The Museums and Music Venues of downtown Los Angeles
Los Angeles is recognised as the centre of the USA video and film industry but it also has a growing recognition as a music and museum hotspot. Much of this is centred on the rejuvenated downtown area where new apartment blocks, office complexes and accommodation facilities are rising from long degraded areas. A real authentic cultural buzz is associated with this area and every visitor should experience it.
This is a partial list of what I found on a recent visit. It would take you days to give each place the time it deserves.
LA Plaza de Cultura y Artes is a cultural museum dedicated to telling the story of the Mexican origins of Los Angeles. It occupies the first two floors of two 1880s buildings adjacent to La Placita Church, across Main Street from the gazebo and Mexican Market at Olvera Street. It traces the history of Los Angeles from Old Mexico to annexation, and from the first settlers to the new immigrants. Upstairs there is a mini Main Street with a variety of shops designed for kids and adults to explore.
The Chinese American Museum is symbolically housed in the oldest and last surviving structure of Los Angeles’ original Chinatown. It reflects the vibrant development of an immigrant history that began over 150 years ago when the first major Chinese settlement was documented in Los Angeles. The free museum has three permanent exhibitions and usually one or more temporary exhibits.
The Plaza Firehouse Museum is in the oldest fire station in the city. It features helmets, photos, and firefighting equipment of the late 19th and early 20th centuries.
The Music Center
The LA Music Center is one of the largest and most active performing arts centres in the United States. It is home to the Dorothy Chandler Pavilion, a 3200-seat theatre; The 2000-seat Ahmanson Theater; the 240 seat Mark Taper Forum; the Roy and Edna Disney/Cal Arts Theater; and the stunning Walt Disney Concert Hall.
Each year, The Music Center welcomes more than 1.3 million people to performances and if you have the time you should see a performance by one of its four internationally renowned resident companies: Los Angeles Philharmonic, Los Angeles Opera, Los Angeles Master Chorale, and Center Theater Group.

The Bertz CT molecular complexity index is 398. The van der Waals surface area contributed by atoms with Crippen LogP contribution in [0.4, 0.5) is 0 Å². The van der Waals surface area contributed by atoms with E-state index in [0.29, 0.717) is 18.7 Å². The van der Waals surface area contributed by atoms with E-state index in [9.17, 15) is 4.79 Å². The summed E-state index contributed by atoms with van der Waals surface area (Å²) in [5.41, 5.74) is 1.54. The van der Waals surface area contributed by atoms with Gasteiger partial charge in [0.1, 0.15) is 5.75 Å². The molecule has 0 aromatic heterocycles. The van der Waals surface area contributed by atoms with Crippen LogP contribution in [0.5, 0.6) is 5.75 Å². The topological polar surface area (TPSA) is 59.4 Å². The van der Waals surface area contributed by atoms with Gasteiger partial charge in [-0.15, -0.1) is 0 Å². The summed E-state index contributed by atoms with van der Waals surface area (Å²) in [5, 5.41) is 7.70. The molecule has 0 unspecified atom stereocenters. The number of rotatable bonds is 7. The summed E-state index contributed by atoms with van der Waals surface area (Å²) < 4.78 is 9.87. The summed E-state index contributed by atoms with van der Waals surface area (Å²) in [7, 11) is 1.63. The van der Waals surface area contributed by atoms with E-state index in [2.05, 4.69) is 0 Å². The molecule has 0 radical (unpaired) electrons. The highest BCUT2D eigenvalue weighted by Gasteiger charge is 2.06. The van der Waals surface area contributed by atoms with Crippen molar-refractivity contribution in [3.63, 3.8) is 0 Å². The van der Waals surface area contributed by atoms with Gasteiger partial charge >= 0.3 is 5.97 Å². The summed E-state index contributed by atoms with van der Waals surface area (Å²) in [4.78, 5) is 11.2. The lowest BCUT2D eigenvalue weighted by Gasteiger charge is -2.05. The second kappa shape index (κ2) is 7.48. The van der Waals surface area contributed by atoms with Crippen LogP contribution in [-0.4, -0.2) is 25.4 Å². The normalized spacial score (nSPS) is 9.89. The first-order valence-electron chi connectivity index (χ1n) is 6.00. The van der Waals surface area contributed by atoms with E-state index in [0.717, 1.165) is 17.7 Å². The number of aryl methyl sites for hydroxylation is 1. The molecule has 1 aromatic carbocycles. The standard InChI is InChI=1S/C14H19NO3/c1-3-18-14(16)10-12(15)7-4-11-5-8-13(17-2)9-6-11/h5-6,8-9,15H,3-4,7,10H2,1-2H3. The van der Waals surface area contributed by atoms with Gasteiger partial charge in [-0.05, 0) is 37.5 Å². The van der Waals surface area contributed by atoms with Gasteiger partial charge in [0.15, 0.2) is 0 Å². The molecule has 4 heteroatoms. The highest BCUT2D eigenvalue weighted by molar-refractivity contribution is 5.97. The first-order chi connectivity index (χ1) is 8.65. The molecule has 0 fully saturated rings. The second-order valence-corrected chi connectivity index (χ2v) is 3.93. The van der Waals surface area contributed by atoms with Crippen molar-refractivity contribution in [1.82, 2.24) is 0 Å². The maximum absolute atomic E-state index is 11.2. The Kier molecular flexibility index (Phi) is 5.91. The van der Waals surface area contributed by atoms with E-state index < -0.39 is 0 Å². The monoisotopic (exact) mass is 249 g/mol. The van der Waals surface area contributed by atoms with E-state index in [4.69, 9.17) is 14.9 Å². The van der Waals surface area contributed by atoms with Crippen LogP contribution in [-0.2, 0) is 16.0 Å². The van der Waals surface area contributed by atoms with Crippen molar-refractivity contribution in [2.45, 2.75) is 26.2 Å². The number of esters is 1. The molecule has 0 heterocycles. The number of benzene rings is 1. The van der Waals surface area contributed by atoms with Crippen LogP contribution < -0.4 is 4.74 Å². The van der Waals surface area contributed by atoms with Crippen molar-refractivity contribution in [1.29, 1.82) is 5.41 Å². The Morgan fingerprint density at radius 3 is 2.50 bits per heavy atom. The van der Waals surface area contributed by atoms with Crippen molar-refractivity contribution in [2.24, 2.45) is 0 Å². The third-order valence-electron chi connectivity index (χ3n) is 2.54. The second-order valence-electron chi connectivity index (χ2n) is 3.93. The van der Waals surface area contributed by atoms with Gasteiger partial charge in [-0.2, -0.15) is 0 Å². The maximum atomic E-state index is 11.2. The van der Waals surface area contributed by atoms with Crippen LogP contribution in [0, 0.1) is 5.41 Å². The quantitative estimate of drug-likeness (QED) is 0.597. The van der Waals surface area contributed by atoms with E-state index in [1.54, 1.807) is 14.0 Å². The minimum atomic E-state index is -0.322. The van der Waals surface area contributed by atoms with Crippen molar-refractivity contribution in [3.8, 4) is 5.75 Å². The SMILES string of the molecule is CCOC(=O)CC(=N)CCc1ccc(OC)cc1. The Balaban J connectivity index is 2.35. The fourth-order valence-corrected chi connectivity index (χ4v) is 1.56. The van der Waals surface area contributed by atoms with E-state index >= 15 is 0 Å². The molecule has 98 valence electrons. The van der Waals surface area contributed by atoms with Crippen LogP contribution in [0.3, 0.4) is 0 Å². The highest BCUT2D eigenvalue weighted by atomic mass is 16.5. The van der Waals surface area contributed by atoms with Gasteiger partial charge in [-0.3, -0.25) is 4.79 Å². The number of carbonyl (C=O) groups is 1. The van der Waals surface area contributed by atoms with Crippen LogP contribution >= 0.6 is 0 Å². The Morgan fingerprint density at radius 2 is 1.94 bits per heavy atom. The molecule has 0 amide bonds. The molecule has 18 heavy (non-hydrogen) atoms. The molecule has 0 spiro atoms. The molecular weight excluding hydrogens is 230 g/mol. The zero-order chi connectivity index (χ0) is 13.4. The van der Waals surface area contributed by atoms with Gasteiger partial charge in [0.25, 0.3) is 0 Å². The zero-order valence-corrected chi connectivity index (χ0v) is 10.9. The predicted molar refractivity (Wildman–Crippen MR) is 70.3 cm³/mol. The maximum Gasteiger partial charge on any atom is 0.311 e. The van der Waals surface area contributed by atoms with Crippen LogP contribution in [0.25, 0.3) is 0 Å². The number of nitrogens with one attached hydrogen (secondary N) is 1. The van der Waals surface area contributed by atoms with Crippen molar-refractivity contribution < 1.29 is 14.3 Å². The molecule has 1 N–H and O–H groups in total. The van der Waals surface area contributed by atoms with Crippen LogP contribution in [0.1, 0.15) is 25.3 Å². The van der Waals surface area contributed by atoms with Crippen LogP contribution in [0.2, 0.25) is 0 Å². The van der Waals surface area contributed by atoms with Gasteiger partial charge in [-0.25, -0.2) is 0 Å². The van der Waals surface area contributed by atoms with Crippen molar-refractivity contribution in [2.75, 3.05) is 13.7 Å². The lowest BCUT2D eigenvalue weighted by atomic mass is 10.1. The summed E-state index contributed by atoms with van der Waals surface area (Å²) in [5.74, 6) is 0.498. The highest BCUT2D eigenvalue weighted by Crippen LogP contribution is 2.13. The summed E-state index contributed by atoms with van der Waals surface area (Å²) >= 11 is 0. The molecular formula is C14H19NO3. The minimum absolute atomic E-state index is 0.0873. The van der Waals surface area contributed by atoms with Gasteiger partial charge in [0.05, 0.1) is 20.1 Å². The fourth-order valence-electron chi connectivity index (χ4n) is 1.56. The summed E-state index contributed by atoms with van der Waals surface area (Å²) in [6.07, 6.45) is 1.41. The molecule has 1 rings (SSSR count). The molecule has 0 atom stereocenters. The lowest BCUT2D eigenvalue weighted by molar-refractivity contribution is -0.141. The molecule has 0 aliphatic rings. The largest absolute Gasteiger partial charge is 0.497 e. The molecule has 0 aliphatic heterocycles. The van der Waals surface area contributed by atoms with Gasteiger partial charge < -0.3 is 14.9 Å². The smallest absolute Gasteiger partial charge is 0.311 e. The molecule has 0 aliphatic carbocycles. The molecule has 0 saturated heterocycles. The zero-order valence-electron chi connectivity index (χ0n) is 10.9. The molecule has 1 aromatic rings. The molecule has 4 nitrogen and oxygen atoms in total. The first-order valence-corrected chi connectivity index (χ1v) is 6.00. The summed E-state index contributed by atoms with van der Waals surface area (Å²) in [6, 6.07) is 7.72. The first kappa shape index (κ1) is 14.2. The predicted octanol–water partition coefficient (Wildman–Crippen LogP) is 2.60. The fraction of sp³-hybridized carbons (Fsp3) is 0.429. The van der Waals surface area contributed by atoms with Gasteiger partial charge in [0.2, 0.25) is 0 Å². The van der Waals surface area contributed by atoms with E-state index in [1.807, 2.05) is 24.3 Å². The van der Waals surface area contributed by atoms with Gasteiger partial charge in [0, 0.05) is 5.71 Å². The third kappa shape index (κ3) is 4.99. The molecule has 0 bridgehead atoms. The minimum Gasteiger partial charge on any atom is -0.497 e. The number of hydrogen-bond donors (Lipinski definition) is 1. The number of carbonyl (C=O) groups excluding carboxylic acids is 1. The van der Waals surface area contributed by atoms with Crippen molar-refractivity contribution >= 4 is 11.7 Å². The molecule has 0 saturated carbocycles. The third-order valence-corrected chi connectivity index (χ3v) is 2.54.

The metallic ship-like structure of the Walt Disney Concert Hall seems to be sailing down Grand Avenue. One of the most unique aspects of the building is that it is designed to be explored. Stairways and walkways allow you to climb up and around the sweeping stainless-steel sails to get really unique views of the structure and the downtown landscape. Best of all, it’s open to exploring inside and out during the day totally free of charge.
Right next to the concert hall is The Broad a contemporary art museum offering free general admission and an active program of rotating exhibitions. The museum is named for philanthropist Eli Broad, who financed the $140 million building. Timed tickets are recommended to avoid long waits and can be reserved online. If you just turn up you may have a long wait for same day visits.
Across the road is the main site of the Museum of Contemporary Art which is home to almost 5,000 artworks created since 1940, including masterpieces by classic contemporary artists, and inspiring new works by emerging and mid-career artists.
The free Wells Fargo Museum is something completely different. The Museum is located in the Wells Fargo Centre on Bunker Hill. Exhibits depict the history and development of Wells Fargo Bank and the West since the company’s founding in 1852. Highlights include an authentic 19th-century Concord stagecoach and a replica you can climb into, the 26-ounce Challenge nugget, and historic maps of Los Angeles.
The A & D Museum located on 4th Street is a museum for architecture and design. Through exhibits, multi-disciplinary projects, educational and community programming, A+D serves as a showcase for the work of important regional, national and international designers, providing a forum for contemporary issues in architecture, urbanism, and design that are helping to shape the city.
This is an entertainment complex adjacent to the Staples Center and the Los Angeles Convention Center. It has ballrooms, bars, concert theatres, restaurants, movie theatres, and a 54-storey hotel and condominium tower.
Xbox Plaza is an open-air plaza that serves as the central meeting place for L.A. LIVE. The square provides a broadcast venue featuring giant LED screens. Microsoft Theater is a music and theatre venue seating 7,100, while The Novo is an intimate venue with a seating capacity of 2,300 for live music and cultural events.
The Grammy Museum opened in 2008 for the Grammy Awards 50th anniversary. It consists of four floors with historical music artefacts. Embedded in the footpaths of the LA Live streets are bronze disks honouring each year’s top winners, for Record of the Year, Best New Artist, Album of the Year, and Song of the Year.
IF YOU GO
Numerous airlines have non-stop flights from London to Los Angeles. You can pay £500-600 for a five-star hotel in central Los Angeles, £200-300 for a 3-star property but less than £100 for a budget property. Cheaper accommodation is available in other parts of the city.
Len Rutledge is the author of the Experience Guides travel books available from amazon (https://www.amazon.com/s?k=len+rutledge&ref=nb_sb_noss)